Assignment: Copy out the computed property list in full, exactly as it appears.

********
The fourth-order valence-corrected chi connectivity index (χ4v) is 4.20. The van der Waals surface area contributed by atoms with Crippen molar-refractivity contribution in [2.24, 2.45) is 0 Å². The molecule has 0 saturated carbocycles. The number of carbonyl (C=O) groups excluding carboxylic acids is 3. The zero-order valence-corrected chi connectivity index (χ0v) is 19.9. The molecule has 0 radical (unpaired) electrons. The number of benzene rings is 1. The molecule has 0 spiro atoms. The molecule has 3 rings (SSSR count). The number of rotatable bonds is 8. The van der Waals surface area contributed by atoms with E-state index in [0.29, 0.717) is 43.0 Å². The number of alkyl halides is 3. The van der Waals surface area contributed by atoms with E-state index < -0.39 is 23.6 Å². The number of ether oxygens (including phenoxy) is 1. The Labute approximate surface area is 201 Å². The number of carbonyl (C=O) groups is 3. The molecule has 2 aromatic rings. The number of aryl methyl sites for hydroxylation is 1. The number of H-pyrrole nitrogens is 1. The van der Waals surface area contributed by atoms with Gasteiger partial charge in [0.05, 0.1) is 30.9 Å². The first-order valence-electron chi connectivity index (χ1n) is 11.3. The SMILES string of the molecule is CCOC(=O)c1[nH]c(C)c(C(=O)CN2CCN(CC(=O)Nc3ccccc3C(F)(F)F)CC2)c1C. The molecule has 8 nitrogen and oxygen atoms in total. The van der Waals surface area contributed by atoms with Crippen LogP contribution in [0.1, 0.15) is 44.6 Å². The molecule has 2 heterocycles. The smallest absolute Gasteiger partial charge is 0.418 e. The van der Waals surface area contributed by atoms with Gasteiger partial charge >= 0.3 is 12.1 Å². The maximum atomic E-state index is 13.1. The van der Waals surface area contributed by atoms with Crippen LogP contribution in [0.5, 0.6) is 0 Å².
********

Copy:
The fourth-order valence-corrected chi connectivity index (χ4v) is 4.20. The van der Waals surface area contributed by atoms with Crippen molar-refractivity contribution in [2.24, 2.45) is 0 Å². The molecule has 0 saturated carbocycles. The number of carbonyl (C=O) groups excluding carboxylic acids is 3. The zero-order valence-corrected chi connectivity index (χ0v) is 19.9. The molecule has 0 radical (unpaired) electrons. The number of benzene rings is 1. The molecule has 0 spiro atoms. The molecule has 3 rings (SSSR count). The number of rotatable bonds is 8. The van der Waals surface area contributed by atoms with E-state index in [0.29, 0.717) is 43.0 Å². The number of alkyl halides is 3. The van der Waals surface area contributed by atoms with E-state index < -0.39 is 23.6 Å². The number of ether oxygens (including phenoxy) is 1. The Labute approximate surface area is 201 Å². The number of carbonyl (C=O) groups is 3. The molecule has 2 aromatic rings. The number of aryl methyl sites for hydroxylation is 1. The number of H-pyrrole nitrogens is 1. The van der Waals surface area contributed by atoms with Gasteiger partial charge in [0.05, 0.1) is 30.9 Å². The first-order valence-electron chi connectivity index (χ1n) is 11.3. The SMILES string of the molecule is CCOC(=O)c1[nH]c(C)c(C(=O)CN2CCN(CC(=O)Nc3ccccc3C(F)(F)F)CC2)c1C. The molecule has 8 nitrogen and oxygen atoms in total. The van der Waals surface area contributed by atoms with Crippen LogP contribution in [0.1, 0.15) is 44.6 Å². The molecule has 2 heterocycles. The smallest absolute Gasteiger partial charge is 0.418 e. The van der Waals surface area contributed by atoms with Gasteiger partial charge >= 0.3 is 12.1 Å². The maximum atomic E-state index is 13.1. The van der Waals surface area contributed by atoms with Crippen LogP contribution in [0.5, 0.6) is 0 Å².